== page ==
So many times in the past I had good intentions but would get overwhelmed and confused. Was this food item considered healthy or not? It has 27 ingredients, and I can pronounce all but 2 of them. This one has 4 ingredients, but 3 of them are poly-syllabic words that require five minutes each to sound out. I used to give up. Now, armed with the week’s grocery list plus my master sheet of “EAT vs AVOID” I’m ready for battle. Still, there are some things that just couldn’t be found: “clean” mustard (no sugar and no vinegar). Ultimately, I used a bit of fancy mustard I had in the fridge. No sugar, but it did have vinegar in it. Is my cleanse a bust? No. Is the teeny, tiny amount of sugar in the all natural soft licorice I ate throwing me out of the game? No. Those 2 (or maybe 3) little pieces of licorice still have less sugar than the handful of M&M’s I was munching every evening, with an occasional handful after lunch, and sometimes the small handful that I grabbed walking out the door when running errands. I can confidently say that I’ve been eating more than 90% clean, and probably closer to 95%. Pretty proud of myself.

3. Preparation is key

I have a grocery list that corresponds to the week’s menus. For some of you that is a no brainer; for the rest of us – this is crucial. The list and menu with recipes comes from a Clean Eating group I belong to. I didn’t have to do the math to calculate how many tomatoes I needed. I bought what was on the list (with a few substitutions), and voila! I had groceries for the week that actually corresponded to what I was going to prepare for meals.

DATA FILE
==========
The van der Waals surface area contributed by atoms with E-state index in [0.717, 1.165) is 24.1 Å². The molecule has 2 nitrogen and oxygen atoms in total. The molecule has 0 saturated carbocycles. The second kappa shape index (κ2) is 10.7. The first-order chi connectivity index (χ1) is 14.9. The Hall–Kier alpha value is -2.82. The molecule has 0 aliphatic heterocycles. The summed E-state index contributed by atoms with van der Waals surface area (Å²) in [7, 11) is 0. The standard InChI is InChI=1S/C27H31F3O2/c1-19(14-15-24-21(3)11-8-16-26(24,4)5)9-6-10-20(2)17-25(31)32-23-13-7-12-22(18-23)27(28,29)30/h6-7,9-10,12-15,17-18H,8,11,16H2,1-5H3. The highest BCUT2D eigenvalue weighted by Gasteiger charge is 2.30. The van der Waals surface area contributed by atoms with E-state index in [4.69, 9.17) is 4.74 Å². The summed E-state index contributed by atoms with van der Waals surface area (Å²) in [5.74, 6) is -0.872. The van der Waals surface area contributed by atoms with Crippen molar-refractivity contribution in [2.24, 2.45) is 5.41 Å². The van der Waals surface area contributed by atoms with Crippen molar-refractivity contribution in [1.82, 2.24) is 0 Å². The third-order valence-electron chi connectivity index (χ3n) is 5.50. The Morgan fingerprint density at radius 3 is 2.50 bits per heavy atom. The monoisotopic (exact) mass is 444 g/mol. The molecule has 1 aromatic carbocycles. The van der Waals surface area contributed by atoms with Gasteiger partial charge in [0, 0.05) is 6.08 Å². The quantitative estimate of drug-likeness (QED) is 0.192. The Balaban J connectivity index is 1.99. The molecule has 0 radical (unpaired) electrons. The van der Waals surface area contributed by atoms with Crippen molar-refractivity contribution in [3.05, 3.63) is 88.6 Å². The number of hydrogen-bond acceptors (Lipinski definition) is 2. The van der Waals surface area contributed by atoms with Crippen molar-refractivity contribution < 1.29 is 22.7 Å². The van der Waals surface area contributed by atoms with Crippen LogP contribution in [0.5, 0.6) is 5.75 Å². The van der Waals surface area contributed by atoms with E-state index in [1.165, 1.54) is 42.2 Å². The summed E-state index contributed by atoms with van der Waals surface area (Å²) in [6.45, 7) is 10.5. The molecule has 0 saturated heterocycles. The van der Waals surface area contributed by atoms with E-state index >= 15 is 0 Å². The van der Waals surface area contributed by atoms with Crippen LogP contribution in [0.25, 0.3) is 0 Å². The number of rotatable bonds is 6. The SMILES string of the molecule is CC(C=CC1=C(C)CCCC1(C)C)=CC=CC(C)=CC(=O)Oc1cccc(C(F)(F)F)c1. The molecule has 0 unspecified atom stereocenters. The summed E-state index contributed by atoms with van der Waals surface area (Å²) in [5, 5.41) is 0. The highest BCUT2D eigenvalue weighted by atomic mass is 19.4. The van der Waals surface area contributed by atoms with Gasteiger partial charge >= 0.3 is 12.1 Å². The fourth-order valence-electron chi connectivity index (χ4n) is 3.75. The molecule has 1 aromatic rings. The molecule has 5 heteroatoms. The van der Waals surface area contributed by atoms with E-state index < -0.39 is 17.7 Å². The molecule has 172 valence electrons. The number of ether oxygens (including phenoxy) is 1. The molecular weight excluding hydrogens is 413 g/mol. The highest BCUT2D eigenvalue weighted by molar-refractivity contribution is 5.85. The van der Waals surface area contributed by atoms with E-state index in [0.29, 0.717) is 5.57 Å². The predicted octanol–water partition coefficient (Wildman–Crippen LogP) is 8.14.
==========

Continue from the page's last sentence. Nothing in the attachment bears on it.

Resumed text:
The only thing I didn’t count on was what to easily pack if I was traveling for the day. Since my options for eating out were minimized, I had to plan ahead (which was a challenge for me). After one sad dinner consisting of a protein bar, an apple, and some rice crackers, I spent some time devising better snack and light meal options that could survive the summer heat in my car.

4. Trying new things isn’t so scary

Swiss chard was on my first week’s grocery list. I looked at it. I was scared. I didn’t buy any. I did, however, try kale. It was also on my list. I liked it. I didn’t love it, but it was quite yummy mixed with baby spinach as the base of a salad. I’d definitely buy some again, or better yet (as I hardly made a dent in the huge bag I had purchased), I will continue to grow some in my garden – and not consider it a decoration! We’ll see if I get a bit braver with the Swiss chard.